The government’s Council on Economic and Fiscal Policy plans to effectively revise downward Japan’s fiscal 2001 economic growth target to a real 0.5 percent from the current 1.7 percent, government sources said Saturday.

The panel, headed by Prime Minister Junichiro Koizumi, plans to incorporate the revision as a “reference figure” in its basic policy, to be compiled Thursday.

The government will endorse the basic policy at a Cabinet meeting later this month, but the new 0.5 percent growth will not be officially adopted by the Cabinet. The 1.7 percent target was set at a Cabinet meeting in December when the government compiled the fiscal 2001 annual budget.

The council expects Japan to have low growth — hovering close to zero — for the next two to three years as Koizumi puts priority on structural reforms over economic growth.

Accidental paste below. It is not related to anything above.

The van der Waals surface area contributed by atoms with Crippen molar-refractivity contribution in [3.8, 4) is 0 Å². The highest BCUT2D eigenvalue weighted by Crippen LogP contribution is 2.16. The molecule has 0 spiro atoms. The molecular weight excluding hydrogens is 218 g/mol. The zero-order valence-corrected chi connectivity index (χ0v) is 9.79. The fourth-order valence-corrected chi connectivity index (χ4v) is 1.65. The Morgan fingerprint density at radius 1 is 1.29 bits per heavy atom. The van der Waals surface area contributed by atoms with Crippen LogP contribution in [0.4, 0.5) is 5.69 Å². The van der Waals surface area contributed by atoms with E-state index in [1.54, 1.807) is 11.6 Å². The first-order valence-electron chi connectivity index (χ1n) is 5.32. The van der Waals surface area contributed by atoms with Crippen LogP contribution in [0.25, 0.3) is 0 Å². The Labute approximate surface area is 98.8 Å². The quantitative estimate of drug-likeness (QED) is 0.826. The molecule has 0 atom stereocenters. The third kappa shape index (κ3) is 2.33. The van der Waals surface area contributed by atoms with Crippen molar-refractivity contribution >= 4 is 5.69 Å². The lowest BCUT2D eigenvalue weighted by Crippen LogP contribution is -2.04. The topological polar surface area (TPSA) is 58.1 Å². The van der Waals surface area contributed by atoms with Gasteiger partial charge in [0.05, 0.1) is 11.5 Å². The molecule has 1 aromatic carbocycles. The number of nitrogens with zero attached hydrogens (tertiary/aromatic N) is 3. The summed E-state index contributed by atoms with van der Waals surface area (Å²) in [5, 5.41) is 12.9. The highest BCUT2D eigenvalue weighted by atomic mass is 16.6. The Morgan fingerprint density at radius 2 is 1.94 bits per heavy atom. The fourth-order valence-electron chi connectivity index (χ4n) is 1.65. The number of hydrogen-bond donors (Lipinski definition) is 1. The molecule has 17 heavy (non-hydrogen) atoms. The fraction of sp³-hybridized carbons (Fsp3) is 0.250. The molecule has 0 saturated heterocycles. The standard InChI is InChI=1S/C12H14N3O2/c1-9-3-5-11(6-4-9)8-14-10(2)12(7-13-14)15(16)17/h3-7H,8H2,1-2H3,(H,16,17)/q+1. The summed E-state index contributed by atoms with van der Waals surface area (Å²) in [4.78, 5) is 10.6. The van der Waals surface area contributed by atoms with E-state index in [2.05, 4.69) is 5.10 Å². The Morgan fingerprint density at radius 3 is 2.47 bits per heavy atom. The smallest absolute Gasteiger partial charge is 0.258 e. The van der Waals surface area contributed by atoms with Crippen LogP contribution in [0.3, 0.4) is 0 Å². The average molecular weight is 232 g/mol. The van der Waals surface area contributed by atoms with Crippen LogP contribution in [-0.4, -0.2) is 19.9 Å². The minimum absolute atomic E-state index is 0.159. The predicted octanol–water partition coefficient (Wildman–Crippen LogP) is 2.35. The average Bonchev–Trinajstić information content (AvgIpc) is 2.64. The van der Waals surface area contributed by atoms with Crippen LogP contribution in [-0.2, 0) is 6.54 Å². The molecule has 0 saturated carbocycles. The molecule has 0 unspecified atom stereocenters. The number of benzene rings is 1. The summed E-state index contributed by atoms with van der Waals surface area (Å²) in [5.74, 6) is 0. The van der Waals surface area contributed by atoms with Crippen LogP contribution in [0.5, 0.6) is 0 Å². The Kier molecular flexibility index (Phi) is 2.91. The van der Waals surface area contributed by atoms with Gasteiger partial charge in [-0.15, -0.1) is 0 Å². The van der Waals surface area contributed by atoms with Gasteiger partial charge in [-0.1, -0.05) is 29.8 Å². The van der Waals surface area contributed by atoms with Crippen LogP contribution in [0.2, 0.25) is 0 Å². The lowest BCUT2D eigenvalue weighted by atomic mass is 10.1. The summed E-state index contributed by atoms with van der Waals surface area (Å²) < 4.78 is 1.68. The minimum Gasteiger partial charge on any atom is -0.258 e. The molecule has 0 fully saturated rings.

Japan’s economy contracted a real 0.2 percent in the January-March period. As a result, Japan’s GDP growth during fiscal 2000, which ended in March, reached 0.9 percent — short of the government’s target of 1.2 percent.

The panel also plans to incorporate in the basic policy its estimation that between 150,000 and 200,000 people will lose their jobs as major banks dispose of 12.7 trillion yen in bad loans over the next two to three years.

, in line with the guidelines spelled out in the government’s emergency economic package released in April, the sources said.

Japan’s unemployment rate stood at 4.8 percent in April, with the number of unemployed totaling 3.48 million and the number of people who left their jobs against their will at 1.11 million.

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